‘We believe individual disabled people’s suicidal cries for help come from a lack of proper practical, emotional and medical support needed to live dignified lives,  rather than from the ‘suffering’ they experience as a result of a medical condition.  Such loss of hope – which forces some to see death as their only option – is easily misinterpreted in a society that continues to see and treat disabled people as second class citizens.  Individuals risk being easily exploited by the ‘right-to-die’ movement or, worse, by family, friends and health care professionals. Their attitude is not compassionate – it is prejudiced and disablist.

We oppose policies that single out individuals for legalised killing based on their medical condition or prognosis. This includes helping people to die whether by killing them, or by withdrawal or withholding of treatment, in the name of compassion and mercy.’


Life and Death Matters: Disability Rights and Incapacity
A conference will be held on March 29th at the London Metropolitan University on the legal implications of end-of-life issues, including assisted suicide and non-treatment.

Although the entry charge is rather dear (£65/£25 concession) those concerned with the human rights of disabled and older people will find the event extremely informative.

For further details see:

BBC programme on disability hate crime
On February 15th, Panorama showed an excellent half-hour documentary on disability hate crime. It was researched and presented by Simon Green, a wheelchair user. The programme shows in hard-edged detail what DAA has been reporting on for many years.
Disabled man hounded to death by young thugs

David Askew, a 64-year-old from Greater Manchester with learning difficulties, had been bullied for years by local youths. The last confrontation on March 11th led to David dying from a heart attack outside his house.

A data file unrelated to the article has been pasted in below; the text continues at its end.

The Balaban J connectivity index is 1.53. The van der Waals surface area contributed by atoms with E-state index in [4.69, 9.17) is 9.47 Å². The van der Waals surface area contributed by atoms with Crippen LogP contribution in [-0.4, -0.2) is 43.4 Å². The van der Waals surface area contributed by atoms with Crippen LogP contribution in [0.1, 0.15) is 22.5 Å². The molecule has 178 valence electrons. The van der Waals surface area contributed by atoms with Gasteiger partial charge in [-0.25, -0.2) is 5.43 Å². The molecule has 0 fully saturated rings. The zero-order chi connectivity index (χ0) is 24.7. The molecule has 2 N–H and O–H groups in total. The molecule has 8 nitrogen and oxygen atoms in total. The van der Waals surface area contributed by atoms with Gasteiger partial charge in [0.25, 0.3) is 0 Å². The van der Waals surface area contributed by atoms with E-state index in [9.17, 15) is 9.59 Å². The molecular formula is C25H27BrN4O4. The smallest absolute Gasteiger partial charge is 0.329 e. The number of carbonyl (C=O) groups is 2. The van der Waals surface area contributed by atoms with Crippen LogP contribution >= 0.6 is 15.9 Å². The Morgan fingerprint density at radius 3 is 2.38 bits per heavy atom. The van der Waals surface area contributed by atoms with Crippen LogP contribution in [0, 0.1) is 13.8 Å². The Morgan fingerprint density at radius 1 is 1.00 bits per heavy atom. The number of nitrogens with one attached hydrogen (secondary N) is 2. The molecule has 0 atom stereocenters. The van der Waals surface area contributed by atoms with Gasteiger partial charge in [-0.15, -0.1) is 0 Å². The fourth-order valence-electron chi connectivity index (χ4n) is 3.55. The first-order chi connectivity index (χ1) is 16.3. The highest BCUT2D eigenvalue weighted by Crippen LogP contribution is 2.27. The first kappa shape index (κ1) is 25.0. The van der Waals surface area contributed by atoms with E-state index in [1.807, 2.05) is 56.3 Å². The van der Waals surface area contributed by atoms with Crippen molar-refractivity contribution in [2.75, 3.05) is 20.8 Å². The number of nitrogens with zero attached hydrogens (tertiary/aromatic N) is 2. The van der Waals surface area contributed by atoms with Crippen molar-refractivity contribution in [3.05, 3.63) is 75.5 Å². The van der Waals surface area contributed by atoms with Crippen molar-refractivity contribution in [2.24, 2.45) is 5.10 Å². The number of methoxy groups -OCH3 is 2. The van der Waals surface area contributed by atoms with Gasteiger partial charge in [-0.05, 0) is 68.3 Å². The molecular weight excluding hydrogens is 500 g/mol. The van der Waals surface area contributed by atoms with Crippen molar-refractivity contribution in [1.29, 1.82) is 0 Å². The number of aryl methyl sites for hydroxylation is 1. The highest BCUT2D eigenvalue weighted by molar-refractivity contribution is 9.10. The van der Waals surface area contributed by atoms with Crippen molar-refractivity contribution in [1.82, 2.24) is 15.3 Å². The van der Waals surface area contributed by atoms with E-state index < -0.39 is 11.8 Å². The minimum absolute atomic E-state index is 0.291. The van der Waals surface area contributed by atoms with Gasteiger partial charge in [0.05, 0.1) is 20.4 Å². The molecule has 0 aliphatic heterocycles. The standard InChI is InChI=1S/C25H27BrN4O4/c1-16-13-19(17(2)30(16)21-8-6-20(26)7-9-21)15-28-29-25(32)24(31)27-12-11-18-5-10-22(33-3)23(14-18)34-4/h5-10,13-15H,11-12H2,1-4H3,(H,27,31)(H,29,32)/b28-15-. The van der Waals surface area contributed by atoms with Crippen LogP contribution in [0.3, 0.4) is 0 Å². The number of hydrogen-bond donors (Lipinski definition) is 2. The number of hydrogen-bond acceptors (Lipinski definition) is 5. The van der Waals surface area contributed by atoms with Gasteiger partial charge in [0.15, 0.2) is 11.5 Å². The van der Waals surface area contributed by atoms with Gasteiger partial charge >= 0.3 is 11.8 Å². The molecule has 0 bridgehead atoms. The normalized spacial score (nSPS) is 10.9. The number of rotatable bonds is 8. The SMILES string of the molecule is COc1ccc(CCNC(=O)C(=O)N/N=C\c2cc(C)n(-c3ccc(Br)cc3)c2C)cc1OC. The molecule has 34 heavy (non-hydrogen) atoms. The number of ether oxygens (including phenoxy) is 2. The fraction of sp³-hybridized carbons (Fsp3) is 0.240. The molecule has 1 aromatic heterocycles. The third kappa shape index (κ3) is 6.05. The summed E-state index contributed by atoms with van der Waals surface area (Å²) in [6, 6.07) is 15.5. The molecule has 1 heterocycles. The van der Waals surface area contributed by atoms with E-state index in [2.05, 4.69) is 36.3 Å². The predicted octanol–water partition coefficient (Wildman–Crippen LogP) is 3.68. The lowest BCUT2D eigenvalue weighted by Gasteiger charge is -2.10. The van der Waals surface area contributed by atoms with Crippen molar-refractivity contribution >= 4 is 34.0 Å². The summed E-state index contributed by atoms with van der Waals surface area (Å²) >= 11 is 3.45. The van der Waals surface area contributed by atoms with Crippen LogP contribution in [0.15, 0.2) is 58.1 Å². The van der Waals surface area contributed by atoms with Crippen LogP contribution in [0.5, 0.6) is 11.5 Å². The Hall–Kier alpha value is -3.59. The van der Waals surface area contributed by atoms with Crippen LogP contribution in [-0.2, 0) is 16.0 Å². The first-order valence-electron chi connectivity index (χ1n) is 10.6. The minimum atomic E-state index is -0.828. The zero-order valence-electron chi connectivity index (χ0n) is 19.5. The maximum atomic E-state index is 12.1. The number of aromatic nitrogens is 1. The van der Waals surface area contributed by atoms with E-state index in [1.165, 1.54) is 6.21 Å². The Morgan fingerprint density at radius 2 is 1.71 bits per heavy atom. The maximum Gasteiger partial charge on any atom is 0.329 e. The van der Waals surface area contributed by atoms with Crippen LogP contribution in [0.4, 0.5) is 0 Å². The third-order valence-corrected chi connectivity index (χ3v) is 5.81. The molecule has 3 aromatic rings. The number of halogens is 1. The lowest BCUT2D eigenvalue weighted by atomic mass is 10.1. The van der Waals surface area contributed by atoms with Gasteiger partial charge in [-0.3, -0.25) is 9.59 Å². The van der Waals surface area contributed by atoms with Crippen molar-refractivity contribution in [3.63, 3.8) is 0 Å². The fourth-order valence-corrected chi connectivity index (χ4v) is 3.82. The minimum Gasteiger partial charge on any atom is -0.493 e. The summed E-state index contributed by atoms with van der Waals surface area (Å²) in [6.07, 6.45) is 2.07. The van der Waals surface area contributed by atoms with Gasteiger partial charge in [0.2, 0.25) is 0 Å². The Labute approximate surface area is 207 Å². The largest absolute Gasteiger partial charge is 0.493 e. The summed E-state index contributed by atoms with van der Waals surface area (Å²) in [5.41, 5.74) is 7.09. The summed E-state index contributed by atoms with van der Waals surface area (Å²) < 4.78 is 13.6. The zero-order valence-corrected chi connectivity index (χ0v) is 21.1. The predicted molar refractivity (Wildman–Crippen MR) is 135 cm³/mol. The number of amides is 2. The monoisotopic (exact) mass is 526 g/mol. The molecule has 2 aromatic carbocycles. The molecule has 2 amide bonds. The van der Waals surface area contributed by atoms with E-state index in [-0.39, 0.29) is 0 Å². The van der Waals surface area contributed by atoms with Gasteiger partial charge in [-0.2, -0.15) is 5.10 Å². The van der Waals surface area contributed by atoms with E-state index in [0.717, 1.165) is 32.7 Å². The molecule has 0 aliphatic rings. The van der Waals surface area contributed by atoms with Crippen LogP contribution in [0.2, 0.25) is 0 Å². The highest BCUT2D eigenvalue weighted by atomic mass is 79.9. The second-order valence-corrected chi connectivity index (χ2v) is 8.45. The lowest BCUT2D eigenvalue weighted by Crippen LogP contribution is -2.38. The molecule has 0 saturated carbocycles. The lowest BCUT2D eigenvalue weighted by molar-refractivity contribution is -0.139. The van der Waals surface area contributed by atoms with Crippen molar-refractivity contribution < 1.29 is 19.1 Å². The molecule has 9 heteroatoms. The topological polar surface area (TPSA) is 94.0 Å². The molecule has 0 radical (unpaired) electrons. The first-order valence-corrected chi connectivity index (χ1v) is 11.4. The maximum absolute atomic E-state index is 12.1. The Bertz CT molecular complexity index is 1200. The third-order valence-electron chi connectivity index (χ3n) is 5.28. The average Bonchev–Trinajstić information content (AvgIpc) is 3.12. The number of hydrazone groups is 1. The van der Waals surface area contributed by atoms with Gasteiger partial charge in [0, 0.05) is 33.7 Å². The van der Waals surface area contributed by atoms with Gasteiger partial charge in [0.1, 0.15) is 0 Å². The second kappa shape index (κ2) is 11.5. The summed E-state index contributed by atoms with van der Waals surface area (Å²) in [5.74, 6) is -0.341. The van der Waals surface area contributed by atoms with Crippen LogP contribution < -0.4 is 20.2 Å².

Neighbours complained that the police had not done enough to protect David and his family. However, David’s mother thanked the police and said, ‘They have done as much as anyone could do."

This incident is another in a long line of serious hate crimes against disabled people in the UK. The most recent and infamous was that of Fiona Pilkington and her daughter, Francecca. (http://www.daa.org.uk/index.php?mact=Blogs,cntnt01,showentry,0&cntnt01entryid=57&cntnt01returnid=98)

David’s death came on the same day as the Chief Inspector of Constabulary warned police forces that they were failing to address the impact of anti-social behaviour on communities. More than half of the 43 forces in England and Wales could not automatically identify repeat victims, leaving officers in ignorance of some of the most vulnerable people who need help.

A brief survey found officers did not turn up to almost one in four anti-social behaviour complaints. It was also found 20% of repeat victims classed themselves as disabled.

Dishonest charity poster reinforces negative stereotype
Disability rights activists have argued that the new Muscular Dystrophy (MD) Campaign poster recalls the outdated, negative images of disabled people. The poster shows Bradley Addison, a young boy with Duchene Muscular Dystrophy, in a wheelchair with the caption, “he’d love to walk away from this poster too”.
Andy Crooks, who has MD, said: “My initial reaction was one of disbelief. It’s dumbfounding that such negative imagery would be used to go back to the old stereotype of wheelchair users being people to pity.”
MD Campaign chief executive Phillip O’Neill said. “Nobody would want his or her child not to walk. Fighting it on a medical front is important to us but so is fighting it on a social front. We’re all in this together. We rely on funding from the public and are extremely proud of the adverts.”
Editorial comment: This insensitive, ignorant, mendacious, retrograde move from the MD Campaign ignores all the progress made over the last twenty years by disabled people in our fight for images that show us as vibrant individuals in the world.

This picture obviously does not suit the MD Campaign or its ad agency hired guns. No, they prefer an image of disability as an isolated young boy trapped on his own in a wheelchair in a black and white world, all the colour and joy washed out. And then the caption - “he’d love to walk away from this poster too” - finishes off the bleak message of utter desolation.